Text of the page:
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Passive voice presentación 3º


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Passive voice presentación 3º

  2. 2. PASSIVE VERB FORMS <ul><li>A passive verb is a form of be + past participle. </li></ul>Present Simple Present Continuous Present Perfect Past Simple Past Continuos Past Perfect Future Modal Verb ACTIVE We bake the bread here We are baking the bread We have baked the bread We baked the bread We were baking the bread We had baked the bread We will bake the bread We should bake the bread PASSIVE The bread is baked here The bread is being baked The bread has been baked The bread was baked The bread was being baked The bread had been baked The bread will be baked The bread should be baked
  3. 3. The passive with GET <ul><li>We sometimes use get instead of be. It’s more informal </li></ul><ul><li>I’m always getting chosen for the worst jobs. </li></ul><ul><li>Last week Laura got moved to another department. </li></ul><ul><li>In negatives and questions in the Present Simple and Past simple, we use a form of do . </li></ul><ul><li>The windows don’t get cleaned very often. </li></ul><ul><li>How did the painting get damaged ? </li></ul><ul><li>Get used in these expressions: get dressed/changed, get washed (=wash oneself), get engaged/married/ divorced, get started (=start), get lost (=lose one’s way). </li></ul><ul><li>Emma and Matthew might get married. </li></ul><ul><li>Without a map we soon got lost. </li></ul>
  4. 4. ACTIVE AND PASSIVE <ul><li>What is the sentence about? </li></ul><ul><li>Active: Alexander Graham Bell invented the phone. </li></ul><ul><li>Passive: The phone was invented by A.G.Bell. </li></ul><ul><li>Both have the same meaning, but they are about different things. One is about Bell, and the other about the phone . </li></ul><ul><li>The subject is the thing we are talking about. The new information about the subject comes at the end. </li></ul><ul><li>When the subject is the person or thing doing the action (the agent), we use an active verb. </li></ul><ul><li>When the subject is not the agent (is not doing the action), we use a passive verb. </li></ul>
  5. 5. ACTIVE AND PASSIVE <ul><li>The passive and the agent. </li></ul><ul><li>In passive sentences, we sometimes mention the agent (the person or thing doing the action). We use by . We mention the agent only if it is important for the meaning of the sentence. </li></ul><ul><li>The phone was invented by A.G.Bell. </li></ul><ul><li>The new school will be opened by the Queen. </li></ul><ul><li>We do not mention the agent if it does not add any new information or if it is not important. </li></ul><ul><li>Our passports were stolen. ( No need to say “by a thief”). </li></ul><ul><li>The streets are cleaned every day. </li></ul>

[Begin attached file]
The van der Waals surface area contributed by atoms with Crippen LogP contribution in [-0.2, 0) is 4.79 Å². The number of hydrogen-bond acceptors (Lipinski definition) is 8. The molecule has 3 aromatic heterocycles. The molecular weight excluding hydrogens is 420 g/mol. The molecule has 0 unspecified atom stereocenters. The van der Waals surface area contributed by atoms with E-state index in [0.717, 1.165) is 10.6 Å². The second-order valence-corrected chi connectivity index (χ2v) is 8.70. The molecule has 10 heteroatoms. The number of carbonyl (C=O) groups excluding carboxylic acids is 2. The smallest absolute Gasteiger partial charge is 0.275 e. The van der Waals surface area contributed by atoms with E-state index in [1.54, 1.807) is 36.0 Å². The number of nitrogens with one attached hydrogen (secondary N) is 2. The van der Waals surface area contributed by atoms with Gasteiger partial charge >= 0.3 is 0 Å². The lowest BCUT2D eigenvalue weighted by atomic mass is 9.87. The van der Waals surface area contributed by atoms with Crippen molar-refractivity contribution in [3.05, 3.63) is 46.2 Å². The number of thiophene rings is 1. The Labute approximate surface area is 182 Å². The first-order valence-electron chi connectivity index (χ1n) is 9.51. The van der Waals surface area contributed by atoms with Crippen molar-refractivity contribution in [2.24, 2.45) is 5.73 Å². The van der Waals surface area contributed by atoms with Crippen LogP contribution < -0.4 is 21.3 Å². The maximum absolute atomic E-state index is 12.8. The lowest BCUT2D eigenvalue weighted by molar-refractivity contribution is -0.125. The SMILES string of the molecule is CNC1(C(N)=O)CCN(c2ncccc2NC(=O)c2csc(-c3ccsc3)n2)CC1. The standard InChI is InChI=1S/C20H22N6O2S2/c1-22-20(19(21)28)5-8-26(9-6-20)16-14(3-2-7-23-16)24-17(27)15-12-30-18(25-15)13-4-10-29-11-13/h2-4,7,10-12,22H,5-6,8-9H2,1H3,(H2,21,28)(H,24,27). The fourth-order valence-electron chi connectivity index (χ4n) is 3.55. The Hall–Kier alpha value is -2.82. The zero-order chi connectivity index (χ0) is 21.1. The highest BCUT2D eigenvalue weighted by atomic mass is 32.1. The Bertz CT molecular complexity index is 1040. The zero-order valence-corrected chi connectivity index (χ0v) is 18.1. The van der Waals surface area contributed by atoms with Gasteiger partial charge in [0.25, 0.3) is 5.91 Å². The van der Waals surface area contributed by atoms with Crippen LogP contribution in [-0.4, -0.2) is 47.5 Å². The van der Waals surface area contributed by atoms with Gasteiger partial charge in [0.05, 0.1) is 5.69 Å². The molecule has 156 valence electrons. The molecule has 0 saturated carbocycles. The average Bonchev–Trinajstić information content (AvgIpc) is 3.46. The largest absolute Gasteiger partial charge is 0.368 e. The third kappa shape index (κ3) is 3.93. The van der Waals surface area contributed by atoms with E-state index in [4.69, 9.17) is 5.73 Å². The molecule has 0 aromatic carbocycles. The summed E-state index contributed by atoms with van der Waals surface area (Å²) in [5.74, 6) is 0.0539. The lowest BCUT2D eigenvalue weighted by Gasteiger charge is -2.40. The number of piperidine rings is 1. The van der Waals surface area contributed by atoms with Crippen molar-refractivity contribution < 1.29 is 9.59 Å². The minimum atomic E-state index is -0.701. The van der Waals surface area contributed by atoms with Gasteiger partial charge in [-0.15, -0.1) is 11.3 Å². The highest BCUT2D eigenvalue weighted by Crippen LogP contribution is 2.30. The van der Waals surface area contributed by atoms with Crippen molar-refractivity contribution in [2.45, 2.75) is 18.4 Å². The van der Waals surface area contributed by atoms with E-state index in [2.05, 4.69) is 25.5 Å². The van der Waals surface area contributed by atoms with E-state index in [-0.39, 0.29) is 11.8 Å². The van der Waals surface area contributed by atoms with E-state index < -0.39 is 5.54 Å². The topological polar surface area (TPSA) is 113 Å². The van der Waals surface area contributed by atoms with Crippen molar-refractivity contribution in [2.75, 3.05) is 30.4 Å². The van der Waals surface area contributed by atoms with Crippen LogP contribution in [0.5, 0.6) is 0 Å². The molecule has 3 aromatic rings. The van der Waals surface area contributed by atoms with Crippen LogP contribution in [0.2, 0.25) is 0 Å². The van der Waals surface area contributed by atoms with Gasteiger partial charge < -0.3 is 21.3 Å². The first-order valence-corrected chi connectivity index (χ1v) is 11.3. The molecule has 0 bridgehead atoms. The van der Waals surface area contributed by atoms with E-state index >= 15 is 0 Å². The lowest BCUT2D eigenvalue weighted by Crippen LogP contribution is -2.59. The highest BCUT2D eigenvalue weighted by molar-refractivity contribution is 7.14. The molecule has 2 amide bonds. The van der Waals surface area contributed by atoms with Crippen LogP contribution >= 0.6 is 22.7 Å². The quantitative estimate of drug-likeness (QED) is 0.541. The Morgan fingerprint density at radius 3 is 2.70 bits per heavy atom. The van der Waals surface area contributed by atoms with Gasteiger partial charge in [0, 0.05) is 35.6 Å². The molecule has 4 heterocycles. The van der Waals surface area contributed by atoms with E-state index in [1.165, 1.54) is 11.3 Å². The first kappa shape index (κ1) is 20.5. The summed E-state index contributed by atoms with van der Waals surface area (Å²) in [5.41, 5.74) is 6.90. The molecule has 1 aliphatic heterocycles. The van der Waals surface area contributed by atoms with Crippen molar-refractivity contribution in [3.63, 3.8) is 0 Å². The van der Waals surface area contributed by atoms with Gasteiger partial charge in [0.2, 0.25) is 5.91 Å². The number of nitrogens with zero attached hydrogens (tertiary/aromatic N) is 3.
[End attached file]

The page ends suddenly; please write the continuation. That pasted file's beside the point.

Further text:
6. 6. ACTIVE AND PASSIVE <ul><li>Empty subjects (they, people, etc.) </li></ul><ul><li>Compare: They clean the streets every day. </li></ul><ul><li> The streets are cleaned every day. </li></ul><ul><li>The new and important information is how often the streets are cleaned. We are not interested in saying who cleans them. For that reason, we sometimes use a sentence with an empty subject instead of a passive, especially in conversation. </li></ul><ul><li>Other empty subjects: people, you, one, someone. </li></ul><ul><li>Someone/you/one should check the details. </li></ul><ul><li>The details should be checked. </li></ul>
  7. 7. ACTIVE AND PASSIVE <ul><li>When do we use the passive? </li></ul><ul><li>In speech and writing, but it is more common in writing. </li></ul><ul><li>Used to describe activities in industry, science and technology, official rules, and news reports. </li></ul><ul><li>Bananas are exported to Europe. </li></ul><ul><li>The liquid is heated to boiling point. </li></ul><ul><li>Talks will be held in London next week. </li></ul><ul><li>In these situations, it is not important to say who is doing the action, or it is difficult to say. </li></ul>
  8. 8. SPECIAL PASSIVE STRUCTURES <ul><li>I was given… </li></ul><ul><li>Look: Henry gave some flowers to Claire. </li></ul><ul><li>Henry gave Claire some flowers. </li></ul><ul><li>Passive: Either some flowers or Claire can be the subject. </li></ul><ul><li>Some flowers were given to Claire ( About the flowers. It tells us who received them) </li></ul><ul><li>Claire was given some flowers ( About Claire. It tells us what she received) </li></ul><ul><li>Allow, award, fed, give, grant, hand, leave, lend, offer, owe, pay, promise, sell, send, show, teach. </li></ul>
  9. 9. SPECIAL PASSIVE STRUCTURES <ul><li>It is said that… </li></ul><ul><li>Imagine two people speaking to each other: “ Henry is in love with Claire”. </li></ul><ul><li>It is said that Henry is in love with Claire (= People say that Henry is in love with Claire). </li></ul><ul><li>Use it + passive verb+ clause with verbs of reporting and when we cannot say or do not need to say who the speaker is, for example in news reports. </li></ul><ul><li>It is thought that the company is planning a new advertising campaign. </li></ul><ul><li>Agree, announce, assure, believe, consider, decide, expect, explain, hope, know, report, say, suggest, suppose, think, understand. </li></ul><ul><li>He is said to… ( subject +passive verb + to- infinitive ) </li></ul><ul><li>Henry is said to be in love with Claire </li></ul><ul><li>The company is thought to be planning a new advertising campaign. </li></ul><ul><li>Believe, expect, find, know, report, say, think, understand. </li></ul>
  10. 10. Have/ get something done <ul><li>Compare: </li></ul><ul><li>Claire decorated the room ( She did the work herself). </li></ul><ul><li>Claire had the room decorated ( She arranged for a decorator to do it for her as a professional service) </li></ul><ul><li>I had my hair cut </li></ul><ul><li>I didn’t have my hair cut </li></ul><ul><li>Where did you have your hair cut ? </li></ul><ul><li>Get is more informal than have. </li></ul>